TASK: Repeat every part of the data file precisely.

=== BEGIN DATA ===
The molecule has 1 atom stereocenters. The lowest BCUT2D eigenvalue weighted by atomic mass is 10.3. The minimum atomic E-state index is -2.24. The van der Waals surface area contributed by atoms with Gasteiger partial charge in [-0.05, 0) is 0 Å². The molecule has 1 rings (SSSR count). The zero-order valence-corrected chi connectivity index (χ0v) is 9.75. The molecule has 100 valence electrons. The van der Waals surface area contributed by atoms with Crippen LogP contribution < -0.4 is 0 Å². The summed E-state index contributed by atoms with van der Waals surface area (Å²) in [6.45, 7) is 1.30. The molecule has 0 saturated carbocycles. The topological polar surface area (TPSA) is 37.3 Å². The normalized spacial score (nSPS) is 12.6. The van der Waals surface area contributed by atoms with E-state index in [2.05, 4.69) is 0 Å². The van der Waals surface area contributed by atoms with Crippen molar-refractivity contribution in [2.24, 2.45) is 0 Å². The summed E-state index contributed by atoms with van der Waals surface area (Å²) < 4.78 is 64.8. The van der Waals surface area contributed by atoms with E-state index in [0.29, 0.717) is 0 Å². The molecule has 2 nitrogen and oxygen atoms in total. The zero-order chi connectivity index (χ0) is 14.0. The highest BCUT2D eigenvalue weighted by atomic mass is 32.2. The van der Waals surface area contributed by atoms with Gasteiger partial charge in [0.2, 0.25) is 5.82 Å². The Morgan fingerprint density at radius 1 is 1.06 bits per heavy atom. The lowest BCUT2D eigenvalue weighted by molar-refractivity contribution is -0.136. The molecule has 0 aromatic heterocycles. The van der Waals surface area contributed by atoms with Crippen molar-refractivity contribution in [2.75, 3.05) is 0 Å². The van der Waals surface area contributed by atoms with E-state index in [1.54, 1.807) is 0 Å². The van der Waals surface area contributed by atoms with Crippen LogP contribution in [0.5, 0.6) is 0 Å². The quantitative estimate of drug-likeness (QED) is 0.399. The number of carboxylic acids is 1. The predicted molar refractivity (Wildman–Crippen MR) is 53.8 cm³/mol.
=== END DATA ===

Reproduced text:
The molecule has 1 atom stereocenters. The lowest BCUT2D eigenvalue weighted by atomic mass is 10.3. The minimum atomic E-state index is -2.24. The van der Waals surface area contributed by atoms with Gasteiger partial charge in [-0.05, 0) is 0 Å². The molecule has 1 rings (SSSR count). The zero-order valence-corrected chi connectivity index (χ0v) is 9.75. The molecule has 100 valence electrons. The van der Waals surface area contributed by atoms with Crippen LogP contribution < -0.4 is 0 Å². The summed E-state index contributed by atoms with van der Waals surface area (Å²) in [6.45, 7) is 1.30. The molecule has 0 saturated carbocycles. The topological polar surface area (TPSA) is 37.3 Å². The normalized spacial score (nSPS) is 12.6. The van der Waals surface area contributed by atoms with E-state index in [2.05, 4.69) is 0 Å². The van der Waals surface area contributed by atoms with Crippen molar-refractivity contribution in [2.24, 2.45) is 0 Å². The summed E-state index contributed by atoms with van der Waals surface area (Å²) < 4.78 is 64.8. The van der Waals surface area contributed by atoms with E-state index in [0.29, 0.717) is 0 Å². The molecule has 2 nitrogen and oxygen atoms in total. The zero-order chi connectivity index (χ0) is 14.0. The highest BCUT2D eigenvalue weighted by atomic mass is 32.2. The van der Waals surface area contributed by atoms with Gasteiger partial charge in [0.2, 0.25) is 5.82 Å². The Morgan fingerprint density at radius 1 is 1.06 bits per heavy atom. The lowest BCUT2D eigenvalue weighted by molar-refractivity contribution is -0.136. The molecule has 0 aromatic heterocycles. The van der Waals surface area contributed by atoms with Crippen molar-refractivity contribution in [2.75, 3.05) is 0 Å². The van der Waals surface area contributed by atoms with E-state index in [1.54, 1.807) is 0 Å². The van der Waals surface area contributed by atoms with Crippen LogP contribution in [0.5, 0.6) is 0 Å². The quantitative estimate of drug-likeness (QED) is 0.399. The number of carboxylic acids is 1. The predicted molar refractivity (Wildman–Crippen MR) is 53.8 cm³/mol.